The fascination with creating, with doing work with one’s hands and maybe even with the meditation and deep focus it takes to do such work, is commonly found in scientists. This 2014 article, “Scientists are More Creative than you Might Imagine” from The Atlantic, includes some interesting quotes and facts about scientists and creativity. (I know for a fact that there are readers of this blog that are creatives and scientists themselves.)

My personal interest in science and research was inspired in part by questions I wanted to find answers for, both to fulfill a personal need, and because the information might help others. I was intrigued by the practical benefits gained by many people due to discoveries such as penicillin (Alexander Fleming) and selenium toxicity as a cause of livestock deaths (Oscar Olson). My interest in beadwork developed during childhood, and later became a jewelry-working hobby.

If you’ve paid any attention to pieced quilts or know a quilt maker, you know the challenges and precision work in cutting and sewing, as well as the creativity exercised by quilters who alter patterns and colors. Perhaps you know a young person that learned to sew or make quilts, and then decide that they could apply this ability and desire for creating, to engineering, chemistry or biological science research? I know a fashion designer that later went to veterinary school.

Our Hunting and Cave Painting Past

We are all derived from ancestors that scavenged and hunted for food, that survived out in the open amongst predators, that lived and worked under far more difficult conditions than we do, in our air-conditioned/heated homes, cars and workplaces. This ability to survive must have required creative solutions to the many problems our ancestors faced. (Think saber-tooth tiger/no gun…)

While we have the luxury of more free time due to easy access to food (I won’t be killing any chickens this week) is it possible that we need  intense activity, whether hunting, wrangling livestock, doing scientific research, cooking, preserving food or quilt-making?

In our very connected electronic world of instant gratification, with social media playing on many channels, all of which are on 24/7, indulging a passion, something that you dive deeply into and really concentrate on, is not only an indulgence, but something that connects us to our great-grandparents in their very intense, hardscrabble lives. Great, great grandaunt Rebecca would recognize and appreciate a lovely quilt, or the results of your masters’ thesis.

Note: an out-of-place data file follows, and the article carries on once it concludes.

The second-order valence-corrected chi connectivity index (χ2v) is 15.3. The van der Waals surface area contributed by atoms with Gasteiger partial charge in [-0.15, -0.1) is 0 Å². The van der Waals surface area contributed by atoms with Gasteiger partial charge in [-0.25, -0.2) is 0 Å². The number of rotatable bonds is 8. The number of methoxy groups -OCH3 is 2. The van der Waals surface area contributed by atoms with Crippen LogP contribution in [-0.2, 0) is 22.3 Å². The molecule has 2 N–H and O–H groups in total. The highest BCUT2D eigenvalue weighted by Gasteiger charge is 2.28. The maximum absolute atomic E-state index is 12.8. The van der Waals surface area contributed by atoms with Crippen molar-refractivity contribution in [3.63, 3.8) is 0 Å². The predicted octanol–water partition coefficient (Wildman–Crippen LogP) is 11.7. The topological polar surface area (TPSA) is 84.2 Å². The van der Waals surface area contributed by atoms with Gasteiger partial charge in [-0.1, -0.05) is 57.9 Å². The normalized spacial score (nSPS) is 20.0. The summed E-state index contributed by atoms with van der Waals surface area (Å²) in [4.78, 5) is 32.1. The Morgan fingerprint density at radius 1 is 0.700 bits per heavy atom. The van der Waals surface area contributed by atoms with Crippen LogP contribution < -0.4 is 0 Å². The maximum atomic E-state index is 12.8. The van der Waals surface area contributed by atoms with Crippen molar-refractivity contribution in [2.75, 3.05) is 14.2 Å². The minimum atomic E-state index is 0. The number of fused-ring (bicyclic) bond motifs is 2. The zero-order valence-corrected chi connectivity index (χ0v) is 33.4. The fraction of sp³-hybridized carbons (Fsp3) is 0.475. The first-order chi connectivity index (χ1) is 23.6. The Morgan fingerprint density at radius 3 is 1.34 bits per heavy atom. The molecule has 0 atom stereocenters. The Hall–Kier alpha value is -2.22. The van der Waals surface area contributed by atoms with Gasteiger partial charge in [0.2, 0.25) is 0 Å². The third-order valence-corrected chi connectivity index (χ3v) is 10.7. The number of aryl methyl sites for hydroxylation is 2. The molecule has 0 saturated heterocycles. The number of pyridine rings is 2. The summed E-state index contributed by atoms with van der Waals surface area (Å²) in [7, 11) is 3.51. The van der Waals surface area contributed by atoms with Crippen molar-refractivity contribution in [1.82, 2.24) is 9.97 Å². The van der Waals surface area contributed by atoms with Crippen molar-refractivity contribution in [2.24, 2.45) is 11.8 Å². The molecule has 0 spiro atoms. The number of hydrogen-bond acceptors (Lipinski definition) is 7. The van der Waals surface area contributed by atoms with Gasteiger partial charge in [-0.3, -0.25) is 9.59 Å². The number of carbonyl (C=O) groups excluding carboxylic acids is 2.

We’d love to hear about your deep focus activity, your creative-scientific outlet, whether an existing passion or something new you are trying.

Here are some other really amazing quilts by Lorrie.

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Kari Kenefick

Kari Kenefick

Kari has been a science writer/editor for Promega since 1996. Prior to that she enjoyed working in veterinary microbiology/immunology, and has an M.S. in Bacteriology, U of WI-Madison. Favorite topics include infectious disease, inflammation, aging, exercise, nutrition and personality traits. When not writing, she enjoys training her dogs in agility and obedience. About the practice of writing, as we say for cell-based assays, "add-mix-measure".


  1. Creativity is the concept behind scientific discovery. Therefore creativity came first. I have always had two passions, science and art. In school my optional class was an art class, usually drawing or painting, but I dabbled in others too. My chosen science, geology, allowed me to merge the two through geologic map making. When it became cost prohibitive to sew my own cloths, I turned to creating with fabric via quilting. I usually create my own design for my quilts and, if using a predesigned pattern, always add my own touch somehow. Science creeps into my quilting a lot. I have been told I engineer my quilts by more than one person. First comes the concept, then the fabrics then the piecing order and lastly the quilting…all created to work together to achieve the picture I have in my head of the finished product.